I can’t say I’ve never been a slob, because small children are universally and thoroughly disgusting, and I used to be a small child.
But I’ve been fastidiously neat since about 1975. I was never the kid whose parents rode his ass all the time about keeping his room clean. I always knew where my coat was.
As a teenager, my music was always alphabetized by artist, and further organized by order of release. My class notebooks were color-coded. (History was yellow, English was blue, science was green, and math was red.) As an adult, the living room to my apartment always looked exactly the same when I came home from work, because I had put everything back in its place. You want to know what kind of mileage I got for a tank of gas two years ago? No problem; let me check my log. My first PDA magnified and dramatically enabled my tendencies. (I’d give up my cell phone before I’d give up my PDA.) You get the idea.
More than one person has half-kiddingly commented that I might have OCD. You know what? I just might. But it’s never affected my ability to lead a fruitful and productive life, so I’m not interested in a professional opinion on the subject. Just put “Died With Undiagnosed OCD” on my headstone. (Except I’m not going to have a headstone.)
Anyway, when Lea was pregnant with Nathan, several of my slobbier friends (you know who you are) delighted in informing me that I was going to have to relax my neatness standards a lot. “All kids are slobs,” they’d say, chuckling and doing a poor job of concealing their enjoyment. They were right. I knew they were right.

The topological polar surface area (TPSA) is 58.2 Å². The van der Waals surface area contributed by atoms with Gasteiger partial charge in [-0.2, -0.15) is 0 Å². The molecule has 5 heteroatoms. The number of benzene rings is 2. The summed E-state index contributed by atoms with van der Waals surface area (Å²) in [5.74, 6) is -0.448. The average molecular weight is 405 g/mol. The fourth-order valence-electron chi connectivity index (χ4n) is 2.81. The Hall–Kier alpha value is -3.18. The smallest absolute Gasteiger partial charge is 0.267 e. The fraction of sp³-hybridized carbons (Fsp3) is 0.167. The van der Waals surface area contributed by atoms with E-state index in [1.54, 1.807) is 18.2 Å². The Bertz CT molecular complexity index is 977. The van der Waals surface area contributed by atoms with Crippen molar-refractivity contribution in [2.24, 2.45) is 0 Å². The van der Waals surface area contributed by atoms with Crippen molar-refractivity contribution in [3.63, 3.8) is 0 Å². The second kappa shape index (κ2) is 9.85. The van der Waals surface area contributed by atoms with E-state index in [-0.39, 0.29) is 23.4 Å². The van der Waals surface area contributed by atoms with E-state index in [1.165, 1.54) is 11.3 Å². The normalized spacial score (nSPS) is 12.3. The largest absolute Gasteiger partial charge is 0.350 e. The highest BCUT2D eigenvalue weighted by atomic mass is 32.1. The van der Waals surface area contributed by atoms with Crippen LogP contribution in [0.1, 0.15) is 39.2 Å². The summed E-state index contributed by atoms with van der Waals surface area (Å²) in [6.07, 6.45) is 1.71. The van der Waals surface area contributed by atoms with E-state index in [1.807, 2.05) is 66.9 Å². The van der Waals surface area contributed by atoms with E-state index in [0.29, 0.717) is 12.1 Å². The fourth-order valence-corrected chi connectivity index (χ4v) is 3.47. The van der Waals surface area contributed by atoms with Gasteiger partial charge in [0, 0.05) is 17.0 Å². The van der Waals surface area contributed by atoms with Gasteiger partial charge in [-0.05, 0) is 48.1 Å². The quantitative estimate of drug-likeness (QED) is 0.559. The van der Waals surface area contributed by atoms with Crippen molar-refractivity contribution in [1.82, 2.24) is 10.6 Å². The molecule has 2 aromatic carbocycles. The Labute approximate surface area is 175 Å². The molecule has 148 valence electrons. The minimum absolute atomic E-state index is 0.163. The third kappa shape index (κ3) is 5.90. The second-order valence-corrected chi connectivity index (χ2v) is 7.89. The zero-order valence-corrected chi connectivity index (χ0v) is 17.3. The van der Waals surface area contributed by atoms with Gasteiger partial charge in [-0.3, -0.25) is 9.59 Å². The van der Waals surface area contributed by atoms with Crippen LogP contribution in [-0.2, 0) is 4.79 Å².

I’m putting up with a much messier living room and kitchen as a matter of course. It has nothing to do with Lea’s housekeeping skills, apathy on either of our parts, or anything of the sort. It has to do with the fact that young children are walking, talking entropy bombs. Most of the time, if no personal injury or property damage is occurring, then I’m good. (Sometimes I’m even all right with the latter, as long as it’s reversible. I don’t intend to systematically patch the drywall until 2010 at the very earliest.)
So far, almost six years into parenthood, my organizational appetites have been effectively sated by what I like to call “pockets of order.” I can’t do much about the living room floor consistently, but I’ve got the top of my dresser:
That’s watches to the right, the weather station in the center, and my dresser valet to the left, containing all manner of pocketables (wallet, handkerchief, pens, pocket knives, and the like). The terms “enpocket” and “depocket” are in my vocabulary. What of it?
Here is the driver drawer of my tool chest:
I’m trying to head off chaos here as the boys grow by building each of them a tool chest of their own. My dad had (maybe still has) a killer #2 Phillips stubby red-handled screwdriver that I was eternally borrowing (and not returning). It was a great tool, so he was missing it all the time, naturally. I hope to bypass that kind of thing with my plan. As the boys wish to use tools, we’ll have father-son moments at Home Depot or Sears, talking about what to look for in a tool, how to safely use it, and the like. And they’ll get another drop in each of their respective personal tool chests, courtesy Dad.
You know you’re dying to know what my fuel economy was like two years ago, as mentioned above:
I see that at that time I was even taking the extra step of noting what I paid for each tank, as well. (My truck has almost 97,000 miles on it now, by the way.)
My pockets of order have worked well for me so far. Perhaps one day even all of these will be invaded, and I’ll be reduced to enjoying the hierarchy of directories on my computer, or delighting in the a-place-for-everything-and-everything-in-its-place philosophy in force in my daily driver’s glove compartment.
But I’m delighted to report that if I were going to snap, it probably would have happened by now.
Portable and scalable affections are a blessing.